His ranking method uses the sum of the percentages of a school’s students scoring “advanced” on the reading and math portions of the D.C. Comprehensive Assessment System tests. The first number listed is the percentage of test-taking students who are eligible for subsidized school meals, an indicator of poverty. The second number is the ranking.
1. School Without Walls (magnet high school): 15, 107
2. Janney Elementary: 0, 86
3. Deal Junior High: 23, 81
4. Murch Elementary: 16, 79
5. Key Elementary: 0, 78
6. Banneker High (magnet): 54, 77
7. Mann Elementary: 0, 74
8. Lafayette Elementary: 7, 68
9. Oyster-Adams Bilingual (4th-8th): 33, 66
10. Washington Latin Charter Middle: 6, 64
For the rest of the top 25 list, click through to Jay’s column.
Unsurprisingly, there are some geographic iniquities at work here. None of the top 10 schools are in the city’s least affluent wards. Banneker is in Ward 1; Walls is in Ward 2; Lafayette and Washington Latin are in Ward 4, and the rest are in Ward 3.
As in the suburbs, family income in the District has a strong effect on advanced scores. Thirteen of the schools on the list, and nine of the top 10, have a student poverty rate below the national average of 40 percent.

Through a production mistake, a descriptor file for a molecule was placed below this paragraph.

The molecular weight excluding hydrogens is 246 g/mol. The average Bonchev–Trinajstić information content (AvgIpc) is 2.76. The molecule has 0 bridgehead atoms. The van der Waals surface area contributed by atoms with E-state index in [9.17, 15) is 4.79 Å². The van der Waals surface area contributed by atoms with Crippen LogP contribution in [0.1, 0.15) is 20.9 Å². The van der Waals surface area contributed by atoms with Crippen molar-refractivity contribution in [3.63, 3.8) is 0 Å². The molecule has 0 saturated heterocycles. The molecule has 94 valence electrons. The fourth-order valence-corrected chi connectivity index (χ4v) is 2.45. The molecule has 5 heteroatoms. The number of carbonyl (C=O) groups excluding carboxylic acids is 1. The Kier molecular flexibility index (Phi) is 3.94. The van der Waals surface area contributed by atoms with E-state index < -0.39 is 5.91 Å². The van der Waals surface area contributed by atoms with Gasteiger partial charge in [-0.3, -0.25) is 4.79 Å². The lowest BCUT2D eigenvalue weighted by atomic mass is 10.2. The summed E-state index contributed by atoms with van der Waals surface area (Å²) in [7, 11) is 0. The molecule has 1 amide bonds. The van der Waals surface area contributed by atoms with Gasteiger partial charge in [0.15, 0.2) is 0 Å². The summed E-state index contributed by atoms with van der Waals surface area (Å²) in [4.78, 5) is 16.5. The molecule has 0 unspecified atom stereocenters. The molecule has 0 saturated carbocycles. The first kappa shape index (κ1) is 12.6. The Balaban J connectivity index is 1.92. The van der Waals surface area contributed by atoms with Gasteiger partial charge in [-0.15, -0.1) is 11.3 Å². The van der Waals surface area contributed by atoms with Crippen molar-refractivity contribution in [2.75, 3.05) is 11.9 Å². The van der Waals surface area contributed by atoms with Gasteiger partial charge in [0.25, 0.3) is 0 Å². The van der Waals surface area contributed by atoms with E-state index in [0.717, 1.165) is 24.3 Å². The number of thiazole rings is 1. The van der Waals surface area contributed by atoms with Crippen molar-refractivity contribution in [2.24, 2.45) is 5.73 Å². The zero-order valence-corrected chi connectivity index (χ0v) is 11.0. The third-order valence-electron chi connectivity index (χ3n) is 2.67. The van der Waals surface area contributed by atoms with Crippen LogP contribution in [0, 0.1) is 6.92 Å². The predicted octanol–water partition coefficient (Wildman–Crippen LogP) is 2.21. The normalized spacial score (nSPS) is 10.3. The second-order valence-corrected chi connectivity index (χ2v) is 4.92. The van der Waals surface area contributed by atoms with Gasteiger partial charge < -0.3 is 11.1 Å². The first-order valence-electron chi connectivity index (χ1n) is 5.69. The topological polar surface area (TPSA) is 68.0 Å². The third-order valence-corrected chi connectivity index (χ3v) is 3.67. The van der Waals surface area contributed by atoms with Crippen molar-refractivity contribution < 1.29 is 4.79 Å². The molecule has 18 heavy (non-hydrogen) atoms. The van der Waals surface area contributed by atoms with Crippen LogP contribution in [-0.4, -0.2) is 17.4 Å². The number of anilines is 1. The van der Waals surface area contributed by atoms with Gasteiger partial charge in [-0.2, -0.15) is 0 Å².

The only school above that average in the top 10 is Banneker, a magnet that picks students based on academic success.
Also of note: The city’s traditional public schools can still do an outstanding job educating the city’s children — in some parts of the the city. Nine of the top 10, and 16 of the top 25, are DCPS schools. But none of them are in wards 5, 7 or 8. Three charter schools are providing excellent results in those wards: D.C. Prep’s middle school in Ward 5; KIPP’s KEY Academy in Ward 7, and KIPP’s College Prep high school in Ward 8.